The Democrats were swamped by the increase in support for the environmental Greens party. Though losing their only Lower House seat, the Greens increased their Senate representation establishing themselves firmly as the credible third force in Australian politics. Greens leader Bob Brown told ABC that he was happy with the result and attacked the campaign against his party run by the Liberal government.

"The Greens are a values party," Brown said. "We're new of course and Australians have taken a liking to us despite an extraordinary vilification campaign including from the prime minister. Australians knew better than that and they've voted Green tonight."

Questioned on the AM radio program as to his view of what lies ahead for Australia over the course of the next government, Senator Brown replied: “I think we're going to see a nastier Australia, on the back of this vote and I think that the Australia that we all think of with pride…I mean Prime Minister Howard spoke about us being respected around the world. We're not. We're just not respected in the way we used to be, as a country of the fair go and the country of egalitarianism. It's just we're not in that category anymore. And I think this next coming period of Parliament is going to be very tough on those Australians who don't fall within the Liberal view of the way the world works.”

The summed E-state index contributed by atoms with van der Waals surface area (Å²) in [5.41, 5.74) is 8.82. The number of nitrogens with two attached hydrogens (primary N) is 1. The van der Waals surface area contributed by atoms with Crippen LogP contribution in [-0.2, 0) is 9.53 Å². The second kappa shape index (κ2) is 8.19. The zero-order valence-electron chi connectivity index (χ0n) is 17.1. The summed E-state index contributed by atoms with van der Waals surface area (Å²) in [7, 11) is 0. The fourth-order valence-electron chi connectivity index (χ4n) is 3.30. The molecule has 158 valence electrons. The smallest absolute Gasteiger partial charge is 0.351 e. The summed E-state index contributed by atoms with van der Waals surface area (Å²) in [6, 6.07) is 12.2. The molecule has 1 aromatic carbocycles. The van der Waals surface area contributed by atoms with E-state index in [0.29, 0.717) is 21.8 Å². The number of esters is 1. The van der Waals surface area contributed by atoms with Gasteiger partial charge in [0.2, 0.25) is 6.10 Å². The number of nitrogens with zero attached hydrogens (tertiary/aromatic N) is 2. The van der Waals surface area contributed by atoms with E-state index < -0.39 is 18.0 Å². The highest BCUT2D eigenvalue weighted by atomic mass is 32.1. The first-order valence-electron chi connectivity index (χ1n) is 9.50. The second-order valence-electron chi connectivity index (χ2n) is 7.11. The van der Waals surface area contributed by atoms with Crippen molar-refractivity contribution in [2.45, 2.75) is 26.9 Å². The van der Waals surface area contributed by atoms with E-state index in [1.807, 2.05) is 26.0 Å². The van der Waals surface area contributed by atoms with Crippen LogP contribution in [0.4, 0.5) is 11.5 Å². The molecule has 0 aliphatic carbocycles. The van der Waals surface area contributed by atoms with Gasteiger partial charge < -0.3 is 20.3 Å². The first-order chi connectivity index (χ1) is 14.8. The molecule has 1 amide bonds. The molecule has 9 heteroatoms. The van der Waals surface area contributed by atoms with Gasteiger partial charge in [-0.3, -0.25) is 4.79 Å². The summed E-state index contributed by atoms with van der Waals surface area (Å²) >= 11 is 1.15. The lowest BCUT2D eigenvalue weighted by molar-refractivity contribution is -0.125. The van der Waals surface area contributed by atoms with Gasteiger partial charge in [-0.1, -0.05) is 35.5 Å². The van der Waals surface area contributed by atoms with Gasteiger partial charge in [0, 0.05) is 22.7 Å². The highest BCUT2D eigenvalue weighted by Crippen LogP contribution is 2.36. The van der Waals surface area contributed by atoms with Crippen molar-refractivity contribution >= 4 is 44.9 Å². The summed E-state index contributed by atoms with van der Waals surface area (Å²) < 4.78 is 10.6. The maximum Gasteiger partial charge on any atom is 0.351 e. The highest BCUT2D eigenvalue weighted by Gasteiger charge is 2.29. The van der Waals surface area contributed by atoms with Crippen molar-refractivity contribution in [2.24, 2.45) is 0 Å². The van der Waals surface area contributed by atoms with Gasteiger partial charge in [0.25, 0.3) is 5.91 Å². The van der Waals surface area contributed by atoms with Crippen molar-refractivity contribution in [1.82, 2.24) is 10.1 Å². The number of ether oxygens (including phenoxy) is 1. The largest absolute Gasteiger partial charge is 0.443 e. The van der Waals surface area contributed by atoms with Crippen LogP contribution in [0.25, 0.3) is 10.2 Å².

The Howard government, secure in its new mandate from the Australian people will now attempt to implement the more controversial aspects of its program previously stymied by an unsympathetic Senate. The first major issue may very well be the proposed full sale of Telstra, the government-owned communications conglomerate.

The Labor Party has previously vigorously opposed the privatization program and, with the support of the Greens and Democrats in the Senate, managed to prevent the controversial policy from becoming law. However with the government now having the numbers to control the Senate, the successful passing of this legislation may well be the catalyst for the implementation of other controversial government legislation previously opposed by the Senate such as anti-union industrial relations policy and the relaxing of media ownership laws.